Mr. Daniell pointed out that each Association had corporate existence, and a right to ring peals and book them.

Mr. Story considered that there should be but one record of a peal, and that a band belonging to two Associations should decide before starting under which Association it should be rung.

Mr. Attree said that the Sussex Association only booked peals that were credited to one Association. He did not see how a band could ring two peals at the same time. If a band started for a peal, and the whole of them were members of two Associations, they yet could only ring it as members of one Association. If they were all members of the Cumberland Youths and started for a Cumberland peal they rang it as such, and no other.

The Rev. H. L. James said still the fact remained that if a band belonging to six Associations rang a peal there had been a peal rang by as many Associations.

Mr. A. T. King considered that previous to a band starting for a peal it should be definitely arranged under what Association it was to be rung, which was not always done.

The Rev. H. Drake considered an Association was entitled to get all the peals it could.

The President said that in 1892 there was an informal instruction to Mr. Attree, and in 1893 it was decided by resolution of the Council that it was undesirable for peals to be published as rung under more than one Association. He would suggest that the standing committee should be requested to look into the question of the possibility of obtaining more uniform procedure in regard to overlapping and the election of members, and to report to the next meeting.

This was agreed to.


Mr. W. Snowdon said while he was not responsible for this item on the agenda, yet he was aware that some resolution was necessary. He remembered some two years ago someone wrote and asked him if he thought that single-handed handbell peals would be allowed. He would admit that the reply had not yet been sent. It was a question which had been coming to the front for some time, and the time had now arrived when the Council ought to take some notice of the question. Those who were in the habit of ringing double-handed would regard it as something terrible to ring single-handed, but it might happen that a six-bell band that wanted to ring eight might have to go some distance for an eight-bell tower. The question which arose therefore was how far would such a band be right if they rang a peal on eight handbells single-handed. A peal was a peal after all, besides single-handed handbell ringing was useful in this way: the man who was a round-ringer should be got into the ranks of an Association and taught the science of change-ringing, for which purpose handbells were very useful. He thought it desirable that they should be friendly toward their weaker brethren. At the same time the question was one which wanted looking at in a broad sense. The point which it was desirable to decide was whether if eight men took the trouble to ring a peal single-handed it ought to be booked, if so what points should it score. He moved that single-handed handbell peals rank as peals.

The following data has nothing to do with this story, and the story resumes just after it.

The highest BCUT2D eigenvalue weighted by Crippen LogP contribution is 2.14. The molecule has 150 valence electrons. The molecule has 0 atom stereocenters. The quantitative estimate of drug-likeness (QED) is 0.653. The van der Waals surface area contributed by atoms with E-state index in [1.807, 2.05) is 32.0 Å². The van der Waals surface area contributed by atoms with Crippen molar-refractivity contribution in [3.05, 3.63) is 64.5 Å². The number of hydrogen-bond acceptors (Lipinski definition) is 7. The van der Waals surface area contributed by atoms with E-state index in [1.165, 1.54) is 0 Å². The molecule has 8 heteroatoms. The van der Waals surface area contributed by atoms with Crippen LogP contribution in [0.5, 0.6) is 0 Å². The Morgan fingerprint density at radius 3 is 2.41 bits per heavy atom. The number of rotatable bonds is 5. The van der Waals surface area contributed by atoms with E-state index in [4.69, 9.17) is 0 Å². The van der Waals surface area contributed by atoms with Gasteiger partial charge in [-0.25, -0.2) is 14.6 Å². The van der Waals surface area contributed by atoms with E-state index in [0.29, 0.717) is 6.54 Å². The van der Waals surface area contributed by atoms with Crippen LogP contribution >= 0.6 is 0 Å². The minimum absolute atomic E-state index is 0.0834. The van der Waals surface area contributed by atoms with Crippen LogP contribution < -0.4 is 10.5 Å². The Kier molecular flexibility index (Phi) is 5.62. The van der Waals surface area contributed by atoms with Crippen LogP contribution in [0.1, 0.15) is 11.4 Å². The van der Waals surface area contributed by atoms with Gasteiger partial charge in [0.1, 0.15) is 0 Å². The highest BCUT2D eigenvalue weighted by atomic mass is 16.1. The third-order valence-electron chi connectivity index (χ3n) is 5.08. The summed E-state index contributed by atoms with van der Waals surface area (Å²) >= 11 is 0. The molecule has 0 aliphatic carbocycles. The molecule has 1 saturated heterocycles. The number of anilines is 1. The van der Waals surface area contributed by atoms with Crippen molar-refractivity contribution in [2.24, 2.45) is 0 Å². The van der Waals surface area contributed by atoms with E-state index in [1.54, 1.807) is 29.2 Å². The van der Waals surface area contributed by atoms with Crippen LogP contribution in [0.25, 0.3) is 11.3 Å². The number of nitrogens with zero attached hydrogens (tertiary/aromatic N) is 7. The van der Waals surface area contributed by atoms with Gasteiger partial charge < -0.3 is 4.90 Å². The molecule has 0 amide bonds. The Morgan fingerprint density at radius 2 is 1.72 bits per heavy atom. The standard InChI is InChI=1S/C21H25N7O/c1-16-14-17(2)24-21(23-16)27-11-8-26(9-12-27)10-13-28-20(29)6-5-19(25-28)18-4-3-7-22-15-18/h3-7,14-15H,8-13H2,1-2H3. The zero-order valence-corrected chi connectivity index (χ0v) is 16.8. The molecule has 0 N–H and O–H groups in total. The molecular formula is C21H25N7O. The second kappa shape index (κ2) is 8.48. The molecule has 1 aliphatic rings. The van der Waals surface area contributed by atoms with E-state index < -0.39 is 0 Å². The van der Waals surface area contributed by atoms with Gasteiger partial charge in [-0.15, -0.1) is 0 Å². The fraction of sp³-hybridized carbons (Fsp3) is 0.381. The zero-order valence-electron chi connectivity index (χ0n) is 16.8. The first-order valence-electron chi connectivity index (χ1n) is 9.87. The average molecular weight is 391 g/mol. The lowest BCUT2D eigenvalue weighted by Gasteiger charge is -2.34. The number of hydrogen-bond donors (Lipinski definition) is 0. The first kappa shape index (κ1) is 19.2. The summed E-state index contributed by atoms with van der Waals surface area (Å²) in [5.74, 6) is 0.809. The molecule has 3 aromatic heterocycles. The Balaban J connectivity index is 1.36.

Mr. A. T. King, who seconded, said it might be very convenient to some bands to ring a single-handed handbell peal. The question was should the same number of points be allowed as for a peal upon tower bells. If so he thought that the number of points for a double-handed handbell peal should be increased, as there could be no question that a double-handed peal was far superior to a single-handed one. He did not think that there should be any refusal to place a single-handed peal upon record.

Mr. Snowdon said he would add to his resolution that only half the number of points be allowed for a single-handed peal as for a peal upon tower bells.

The Rev. H. L. James could not support such a resolution. He pointed out that a slip upon the tower bells where there was the weight of metal to help to keep the proper balance was more easy to overcome than a slip upon handbells.

The President thought the addition would embark them on contentious ground, and their time was short.

Mr. Snowdon withdrew the last portion of the resolution.

Mr. Attree could not see the logic of the proposal.

Mr. Snowdon desired to encourage six-bell bands to ring upon eight bells, but did not say that a band which only had five bells should be encouraged to ring on six. He thought the ringing of a peal of London Surprise single-handed on handbells was a little more difficult than some thought. He considered that an eight-bell band would be justified in ringing ten handbells. He admitted that there was some force in Mr. Attree’s contention.

The President said there had been a request made that the matter should be considered by the Council. He thought the principal question was as to the value of points.

The Rev. H. Drake moved that only double-handed peals be allowed points.

Mr. Daniel considered that the question should stand over for another year. He did not think there was anything in the “Glossary” which would go to show that a single-handed handbell peal was not a peal.

The President put the resolution that a single-handed peal should rank as a peal, when there were some half dozen who voted against it. The President then said this was a resolution which under the rules of the Council made it necessary when there was opposition to take the names of those voting for and against. The Council had already exceeded its time, consequently it was impossible to go further into the matter that day. It would have to stand over till next year.

In replying to a vote of thanks the President congratulated the delegates upon their attendance, and the manner in which one and all had rivetted their attention on the various subjects discussed.

In the evening the President entertained the Council and their friends at a social gathering at the Westminster Palace hotel.

The Bell News and Ringers’ Record July 4, 1903, pages 172 to 173